Twice affected by Hurricane Irma, Puerto Ricans living in Florida are organizing to send aid to the island, while overcoming losses caused by the cyclone.
In her advance in the Caribbean, Irma passed through northeastern Puerto Rico, where she left losses worth $ 1 billion, according to island authorities, after which she arrived in Florida and other areas of the southeastern United States where at least 39 people are killed.
In Florida, the cyclone made its impact felt in Orlando, in Central Florida, where a large community of Puerto Ricans, who in recent days have organized to help Puerto Ricans “from here and there.”
“At the beginning we organized to bring help to Puerto Rico through the office of the First Lady (Beatriz Isabel Roselló) of Puerto Rico, but after the passage of Irma here, we are concentrating efforts, both for the island and for the victims in our communities, “Socorro Ramos Avilés, coordinator of the Puerto Rican Action Initiative, told Efe.
This organization, focused on the Latino communities of central Florida, is part of the Support, Solidarity and Assistance Coordinator (CASA), which for a few days has “consolidated support for the island and now also for those impacted by this hurricane in Orlando, Kissimmee, Apopka and surrounding cities, “explains Ramos Avilés.
CASA is composed of more than a dozen non-profit organizations, some of whose representatives will gather from this Sunday at the Centro Acacia Borinquen, which will become a collection center to collect donations in favor not only of those affected by Irma in Puerto Rico but also in the Virgin Islands.
“25% of the economic contributions will be dedicated to local needs in Florida,” said Ramos Avilés.
This coalition plans to even join the “telemarathon” organized by the first lady of Puerto Rico, Beatriz Roselló, for October 1 on the island, for which they are in the midst of negotiations with local television stations in central Florida to be part of that special.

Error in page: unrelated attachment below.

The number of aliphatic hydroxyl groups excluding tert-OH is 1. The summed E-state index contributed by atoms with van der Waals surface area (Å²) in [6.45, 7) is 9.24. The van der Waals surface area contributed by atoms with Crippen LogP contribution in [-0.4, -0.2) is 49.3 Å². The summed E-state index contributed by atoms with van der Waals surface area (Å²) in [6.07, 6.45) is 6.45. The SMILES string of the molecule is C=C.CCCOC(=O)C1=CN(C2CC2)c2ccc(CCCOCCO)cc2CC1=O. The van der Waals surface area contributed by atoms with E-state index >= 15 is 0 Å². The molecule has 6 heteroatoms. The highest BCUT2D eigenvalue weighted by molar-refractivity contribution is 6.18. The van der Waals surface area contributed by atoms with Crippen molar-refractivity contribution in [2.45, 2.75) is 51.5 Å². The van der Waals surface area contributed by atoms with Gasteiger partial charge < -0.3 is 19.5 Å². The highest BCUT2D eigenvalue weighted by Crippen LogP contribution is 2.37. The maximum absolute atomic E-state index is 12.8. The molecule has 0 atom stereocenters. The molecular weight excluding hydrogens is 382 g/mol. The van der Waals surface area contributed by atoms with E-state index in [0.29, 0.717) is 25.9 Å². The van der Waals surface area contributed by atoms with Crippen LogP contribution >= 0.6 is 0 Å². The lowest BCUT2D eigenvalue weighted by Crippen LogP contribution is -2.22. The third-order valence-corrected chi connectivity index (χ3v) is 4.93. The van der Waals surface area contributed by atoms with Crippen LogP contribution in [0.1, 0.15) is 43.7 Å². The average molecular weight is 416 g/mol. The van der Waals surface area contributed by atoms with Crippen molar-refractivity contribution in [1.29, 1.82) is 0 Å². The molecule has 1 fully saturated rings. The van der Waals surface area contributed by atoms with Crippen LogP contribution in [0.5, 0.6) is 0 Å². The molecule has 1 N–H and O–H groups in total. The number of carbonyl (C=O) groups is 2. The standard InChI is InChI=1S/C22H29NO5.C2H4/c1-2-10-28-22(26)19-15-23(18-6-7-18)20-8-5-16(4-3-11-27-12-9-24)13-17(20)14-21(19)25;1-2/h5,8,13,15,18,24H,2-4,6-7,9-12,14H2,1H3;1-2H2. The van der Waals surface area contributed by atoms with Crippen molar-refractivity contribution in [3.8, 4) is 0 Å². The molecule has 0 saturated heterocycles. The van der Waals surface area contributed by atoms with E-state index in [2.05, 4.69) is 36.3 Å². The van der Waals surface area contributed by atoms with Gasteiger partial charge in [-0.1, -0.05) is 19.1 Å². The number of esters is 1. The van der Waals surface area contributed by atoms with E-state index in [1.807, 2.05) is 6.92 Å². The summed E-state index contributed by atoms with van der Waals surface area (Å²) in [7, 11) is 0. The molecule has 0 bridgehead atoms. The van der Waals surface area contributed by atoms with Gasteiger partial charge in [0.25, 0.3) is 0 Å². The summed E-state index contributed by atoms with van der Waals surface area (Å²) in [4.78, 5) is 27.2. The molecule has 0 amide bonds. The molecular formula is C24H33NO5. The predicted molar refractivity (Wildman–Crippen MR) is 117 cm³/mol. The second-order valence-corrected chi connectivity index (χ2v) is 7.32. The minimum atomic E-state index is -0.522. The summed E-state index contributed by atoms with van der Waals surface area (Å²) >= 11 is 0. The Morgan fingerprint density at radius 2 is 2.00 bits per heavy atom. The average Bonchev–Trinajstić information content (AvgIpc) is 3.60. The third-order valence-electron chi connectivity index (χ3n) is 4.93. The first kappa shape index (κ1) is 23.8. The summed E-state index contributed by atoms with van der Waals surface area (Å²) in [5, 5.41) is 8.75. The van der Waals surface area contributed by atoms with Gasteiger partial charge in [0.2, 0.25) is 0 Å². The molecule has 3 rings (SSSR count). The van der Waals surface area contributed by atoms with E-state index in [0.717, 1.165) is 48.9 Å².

Facing this and other goals, last Friday held a meeting in the offices of the Hispanic Chamber of Commerce of Metro Orlando, which also included representatives of the Hispanic Federation organization, as well as student groups and representatives of the offices of legislators state and congressman by Orlando Darren Soto.
The solidarity that arose after the passing of Hurricane Irma, which left floods and floods in Apopka and Kissimmee, two towns with a large population of Puerto Ricans and Hispanics, has also motivated the coordination of aid for young people benefiting from DACA, according to Efe Rafael Palacio, director in Florida of the Hispanic Federation.
US President Donald Trump ended last week’s DACA, enacted with an executive order in 2012 by then-President Barack Obama, and which has protected from deportation and granted work permits to 800,000 “dreamers”.
“We have decided to accelerate the approval of emergency funds to help dreamers with the $ 495 needed to renew DACA, because we understand that many of these families may have used the resources available to renew their DACA permit in anticipation of the passage of Irma for the region, “Palacio said.
“We want to avoid Irma’s step, leave our dreamers without their identity,” he added.
In that sense, the Hispanic Federation is coordinating with the Hope Community Center (HOPE) in Apopka, one of the cities most impacted by the hurricane, to identify “dreamers” and help them apply for financial aid so they can make the renewal of your permits before October 5, deadline to carry out the procedure.
“Our Puerto Rican community has been the most impacted by the hurricane,” says Palacio, since in addition to fighting to solve their immediate problems and needs after Irma’s passage, they keep their eyes on their relatives and friends on the island.
“It was a double devastation for them,” said Palacio.
CASA will start from this Sunday its campaign of collecting donations “to help the Puerto Ricans here and there,” as Ramos Avilés said.